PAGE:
community is not a priority of
either party, Jackson said it's very
important for African Americans to
use their voting power.
The lack of the African
American vote has cost some blacks
election bids, he added. He said
bwauae tttore. bUcks did nurwre~ur
were not registered in New York.
David Dinkins was not re-elected
Jackson also' blames some of
the low-voting numbers on the gov
ernment. He said voting should be
on a Saturday, not a workday.
"Voting on a workday is a
scheme to discourage participa
tion." he said.
He added that the United States
along with several other countries
.sent funds to South Africa for voter
education. He added that voter
cards with candidate's pictures were
used for those who could not read
and voter cards were taken to those
who were incarcerated but not con
Adults raising their children
should be another reasonable
expectation of African Americans,
Raise the babies that you
*rnake," he said. "Dogs raise their
Adults mustjilso commit them
tudes and focusing on giving youths
respectable role modes they can
pattern their behavior after. A
change in adult attitudes would
result a change in young people's
"Children act. out what they see
in us," he said. "We don't need leg
islation to stop killing each other,
we can stop that tonight just by
changing our minds.1
Jackson added that there needs
to be more community involvement
and more money spent on items of
necessity like health care and less
?. "It makes more sense to invest,
in prenatal care than jail care and
welfare," Jackson said.
Jackson encouraged the audi
ence not to let the system break its
spirit. He reminded them of the
spirit of Nelson Mandela, who
spent much of his adult life in a*
South African prison.
"He kept dreaming, hoping and
believing," he said. "A man once
called a prisoner is now called
Caucus Gets Off to "Fiery" Start . from page 1
Mendez got us off to a fiery start."
Mendez said African-American
adults must unite and take care of
the youth in order to advance me in
the next century.
i "If we lose the children we've
lost our future, because the children
are our future," he said."
He said youths must be loved
so they can be educated: lack males
must be discouraged from killing
one another and referring to black
females- with degrading names such
as "bitch"; and females must be
discouraged form accepting these
degrading definitions. Returning to
traditon is part of the solution to the
problems African-Americans face,
Mendez said. .
"We've got to go back and
rediscover that which has always
worked for us," he said. "We've got
our stuff and we've got the right
stuff, we just have to reclaim it"
Mendez referred to the 20th
century with the famous Charles
Dickens' quote from his novel A
Tale of Two Cities : "It was the best
of times and the worst of times."
On the good side, the 20th cen
tury has been a technical revolution.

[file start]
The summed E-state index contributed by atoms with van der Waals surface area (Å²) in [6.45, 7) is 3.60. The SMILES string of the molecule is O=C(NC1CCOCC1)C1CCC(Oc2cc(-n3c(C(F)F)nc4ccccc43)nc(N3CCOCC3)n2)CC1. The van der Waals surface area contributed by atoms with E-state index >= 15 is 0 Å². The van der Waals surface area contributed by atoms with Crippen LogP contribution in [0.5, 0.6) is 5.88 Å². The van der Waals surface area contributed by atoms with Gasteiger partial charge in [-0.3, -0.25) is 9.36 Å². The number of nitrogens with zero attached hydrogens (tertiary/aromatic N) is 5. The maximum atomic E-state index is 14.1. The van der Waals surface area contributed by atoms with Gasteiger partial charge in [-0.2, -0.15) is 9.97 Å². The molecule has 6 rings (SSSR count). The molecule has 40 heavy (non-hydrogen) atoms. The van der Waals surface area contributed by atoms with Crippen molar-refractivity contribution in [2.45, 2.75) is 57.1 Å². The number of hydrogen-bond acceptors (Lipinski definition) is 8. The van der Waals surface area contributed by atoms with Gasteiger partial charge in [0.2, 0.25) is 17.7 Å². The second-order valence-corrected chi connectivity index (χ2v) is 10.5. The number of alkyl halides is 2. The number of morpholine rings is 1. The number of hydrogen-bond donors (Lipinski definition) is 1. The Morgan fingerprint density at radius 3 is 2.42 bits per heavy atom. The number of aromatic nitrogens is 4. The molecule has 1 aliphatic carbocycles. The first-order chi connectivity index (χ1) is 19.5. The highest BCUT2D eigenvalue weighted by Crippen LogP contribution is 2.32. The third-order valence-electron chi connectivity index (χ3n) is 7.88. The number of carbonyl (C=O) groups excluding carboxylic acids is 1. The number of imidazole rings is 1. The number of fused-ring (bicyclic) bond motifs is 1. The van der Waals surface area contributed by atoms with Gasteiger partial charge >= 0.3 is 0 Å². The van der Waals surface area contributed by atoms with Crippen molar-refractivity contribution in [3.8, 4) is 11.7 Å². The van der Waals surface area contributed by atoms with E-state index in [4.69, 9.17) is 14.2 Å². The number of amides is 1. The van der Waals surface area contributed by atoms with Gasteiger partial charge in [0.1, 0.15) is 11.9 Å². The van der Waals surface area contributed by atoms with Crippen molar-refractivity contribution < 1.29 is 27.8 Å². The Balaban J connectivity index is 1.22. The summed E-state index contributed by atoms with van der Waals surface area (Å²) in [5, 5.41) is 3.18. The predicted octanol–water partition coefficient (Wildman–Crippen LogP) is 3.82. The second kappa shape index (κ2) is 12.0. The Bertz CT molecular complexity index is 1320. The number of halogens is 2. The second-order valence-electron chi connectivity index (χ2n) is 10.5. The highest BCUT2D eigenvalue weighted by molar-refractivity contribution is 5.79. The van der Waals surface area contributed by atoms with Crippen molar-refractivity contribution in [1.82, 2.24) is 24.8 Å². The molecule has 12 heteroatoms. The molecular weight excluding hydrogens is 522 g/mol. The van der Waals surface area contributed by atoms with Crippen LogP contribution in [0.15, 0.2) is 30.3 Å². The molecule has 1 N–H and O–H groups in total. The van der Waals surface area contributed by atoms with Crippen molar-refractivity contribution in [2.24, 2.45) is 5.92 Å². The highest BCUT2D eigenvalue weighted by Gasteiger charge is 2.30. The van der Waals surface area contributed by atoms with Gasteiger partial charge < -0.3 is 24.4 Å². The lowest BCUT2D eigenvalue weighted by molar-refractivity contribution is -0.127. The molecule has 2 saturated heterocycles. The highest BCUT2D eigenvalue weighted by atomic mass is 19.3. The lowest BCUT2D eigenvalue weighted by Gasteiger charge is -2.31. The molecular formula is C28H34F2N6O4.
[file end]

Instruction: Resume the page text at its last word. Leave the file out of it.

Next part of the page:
With this century came basic things
to us like the telephone, television,
self-powered engines-, automobiles
and modern bath rooms. There were
also advances is medical care, and
the progress made in agriculture has
enabled the country to feed more
people than ever before.
Never has mankind witnessed
such phenomenal change, he said.
But Mendez also pointed out a dark
side to those advances.
Technological progress brought the
invention of the atomic bomb and
the devastation of two world wars.
As agriculture found ways to pro
duce more, more people became
hungry. And during the 12 years of
the Reagan/Bush administration, the
economy saw the rich get richer and
the poor "get poorer.
"We're one of the richest nations in
the world and we have people
sleeping on streets, eating out of
garbage cans and living below the
poverty line." he said.
Citing a 'Wall Street Journal
analysis of the 1981 recession,
Mendcz said African- Americans
were the only ethnic group to show
a net loss of jobs during that period
at more than 59,000 positions.
Asians gained about 55.000,
Latinos about 50.000 and whites
gained about 71.000 positions, he
. The unemployment led to the
guns and drugs being brought into
the black communities, designed to
create genocide. Mendez said. The
young black men who are arrested
for selling drugs on street corners
are only a small part of a much larg
"These young men are sub-con
tractors, pawns being used by pow
erful drug barons." he said.
"Something's wrong when they
can't get scholarships, but can get
drugs and guns."
Just to be included will be a
major hurdle for African Americans
in the 21st century Mendez said.
"It used to be a priviledge to be
exploited ? at least we were
included, " Mendez said. "Now
we're just excluded, rejected in such
a way that we no longer count."
The partnership that needs to
be formed among- African
Americans cannot be divided by
-social or economic status, Mendez
said. And they must hold on to their
spirit, something that slavery could
never strip away.
"We need to start at one end of
the community and link with the
other end. It doesn't matter if you're
on drugs or drunk . We've got to
pull each other up." .